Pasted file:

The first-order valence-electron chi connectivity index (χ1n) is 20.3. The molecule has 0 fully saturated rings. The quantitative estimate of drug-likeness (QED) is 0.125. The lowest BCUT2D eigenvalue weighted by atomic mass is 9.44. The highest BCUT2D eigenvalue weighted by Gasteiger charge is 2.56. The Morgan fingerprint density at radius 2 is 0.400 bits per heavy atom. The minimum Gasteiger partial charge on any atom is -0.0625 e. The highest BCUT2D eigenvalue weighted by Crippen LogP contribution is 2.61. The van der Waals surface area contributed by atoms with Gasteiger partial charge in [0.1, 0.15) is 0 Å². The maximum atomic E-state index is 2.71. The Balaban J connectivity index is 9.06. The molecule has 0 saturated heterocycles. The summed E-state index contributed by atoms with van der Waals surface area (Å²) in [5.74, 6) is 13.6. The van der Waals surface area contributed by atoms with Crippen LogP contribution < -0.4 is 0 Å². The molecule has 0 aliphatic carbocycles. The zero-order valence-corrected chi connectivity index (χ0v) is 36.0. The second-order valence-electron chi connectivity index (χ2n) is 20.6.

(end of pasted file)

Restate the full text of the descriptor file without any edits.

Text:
The first-order valence-electron chi connectivity index (χ1n) is 20.3. The molecule has 0 fully saturated rings. The quantitative estimate of drug-likeness (QED) is 0.125. The lowest BCUT2D eigenvalue weighted by atomic mass is 9.44. The highest BCUT2D eigenvalue weighted by Gasteiger charge is 2.56. The Morgan fingerprint density at radius 2 is 0.400 bits per heavy atom. The minimum Gasteiger partial charge on any atom is -0.0625 e. The highest BCUT2D eigenvalue weighted by Crippen LogP contribution is 2.61. The van der Waals surface area contributed by atoms with Gasteiger partial charge in [0.1, 0.15) is 0 Å². The maximum atomic E-state index is 2.71. The Balaban J connectivity index is 9.06. The molecule has 0 saturated heterocycles. The summed E-state index contributed by atoms with van der Waals surface area (Å²) in [5.74, 6) is 13.6. The van der Waals surface area contributed by atoms with Crippen LogP contribution < -0.4 is 0 Å². The molecule has 0 aliphatic carbocycles. The zero-order valence-corrected chi connectivity index (χ0v) is 36.0. The second-order valence-electron chi connectivity index (χ2n) is 20.6.